Ordinary Clay, Not Gold and Silver #Cynefin21

Clai cyffredin nid aur ac arian. Being ordinary doesn’t feel like much of a goal does it. It’s certainly not aspirational in the sense of the ‘happy clappy’ vision statements you see in lots of corporate documents.

But ordinary and mundane are essential. This is the stuff of everyday life, the fabric of society, the oil between the cogs, asking for help and knowing someone will be there. Part of how we make sense of it all.

The mundane and the ‘ordinary’ are the things that really matter. Without them, nothing else would work.

Last week I was at something that wasn’t ‘ordinary’ for me. It was the Cynefin21 Book Launch. For some people a book launch is fairly routine, and for the amazing Marion Kiely it was her second book launch that day 🙂 But this event stood out because the Cynefin Community had written the book. 46 contributors, authors, illustrators, editors, cat herders… sometimes performing multiple roles – extra ordinary (extraordinary).

Towards the end Dave Snowden who created the Cynefin Framework in 1999 was reflecting on what we had been saying. One of the points he made was that the Cynefin Framework was being used in places where ‘none of us, from this Community, had ever been…’

There were people using the Cynefin Framework who had never been in contact with ‘us’,… this was the measure of something useful and sustainable. People can pick up the Cynefin Framework and quickly work out how to use it to make sense of their situations. They don’t need a manual, recipe book, training course or accreditation. It just works. This is where the ‘be like ordinary clay rather than gold and silver’ description fits.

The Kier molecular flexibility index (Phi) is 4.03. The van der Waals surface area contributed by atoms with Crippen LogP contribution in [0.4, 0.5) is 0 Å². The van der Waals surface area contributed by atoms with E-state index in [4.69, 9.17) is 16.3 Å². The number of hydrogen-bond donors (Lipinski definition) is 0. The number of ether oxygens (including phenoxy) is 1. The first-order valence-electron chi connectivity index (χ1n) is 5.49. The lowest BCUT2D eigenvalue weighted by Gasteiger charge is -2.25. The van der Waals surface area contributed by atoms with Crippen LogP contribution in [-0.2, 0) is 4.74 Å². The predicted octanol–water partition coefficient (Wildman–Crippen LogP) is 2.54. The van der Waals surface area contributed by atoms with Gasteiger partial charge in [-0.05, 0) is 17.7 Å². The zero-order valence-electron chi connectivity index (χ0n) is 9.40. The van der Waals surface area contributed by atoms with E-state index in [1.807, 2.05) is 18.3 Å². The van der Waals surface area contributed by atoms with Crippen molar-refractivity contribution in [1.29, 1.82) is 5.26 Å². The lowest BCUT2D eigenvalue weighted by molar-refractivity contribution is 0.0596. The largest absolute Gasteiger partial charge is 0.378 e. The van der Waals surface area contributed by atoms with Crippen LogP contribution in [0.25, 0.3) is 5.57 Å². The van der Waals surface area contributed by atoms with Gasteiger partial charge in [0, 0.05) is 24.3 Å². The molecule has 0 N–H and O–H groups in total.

A Welsh Sentiment. I don’t want to irritate anyone by getting ‘too’ Welsh and sentimental about that statement, but it does resonate with me – deeply.

Maybe it’s part of the Welsh psyche. Centuries long history of a difficult relationship with powerful neighbours, deeply embedded non-conformist religious practices and always being slight outsiders and the underdogs might have shaped us, but it fits. There’s a tendency in Wales to be; low key, not flashy, a bit understated and ‘don’t go shoving your ideas down people’s throats’. If you’ve got something good, practical and it’s going to help, people will work that out for themselves. Like the clay mugs you use every day, not the silver and gold goblets kept in display cabinets.

So, ‘ordinary clay, not gold and silver’, ‘clai cyffredin nid aur ac arian’ is very Welsh sentiment, for a very Welsh Framework. Happy 21st Birthday Cynefin.

Penblwydd hapus Cynefin yn 21 oed

About WhatsthePONT

I'm from Old South Wales and I'm interested almost everything. Narrowing it down a bit: cooperatives, social enterprises, decent public services, complexity science, The Cynefin Framework, behavioural science and a sustainable future. In 2018/19 I completed a Winston Churchill Travelling Fellowship, looking at big cooperative enterprises and social businesses in NE Spain and the USA. You can find out more here: https://whatsthepont.com/churchill-fellowship/

1 Response

  1. Love it! There are some cracking old Welsh phrases like this, that hold meaning far beyond a simple translation. My favourite ‘‘fel caib a rhaw’ translates as ‘a pick or a shovel’ but means to know who you really are and what you’re here for. And of course ‘clai cyffredin nid aur ac arian’ adds something deeper, that even if you think you’re very ordinary, that’s fine too.

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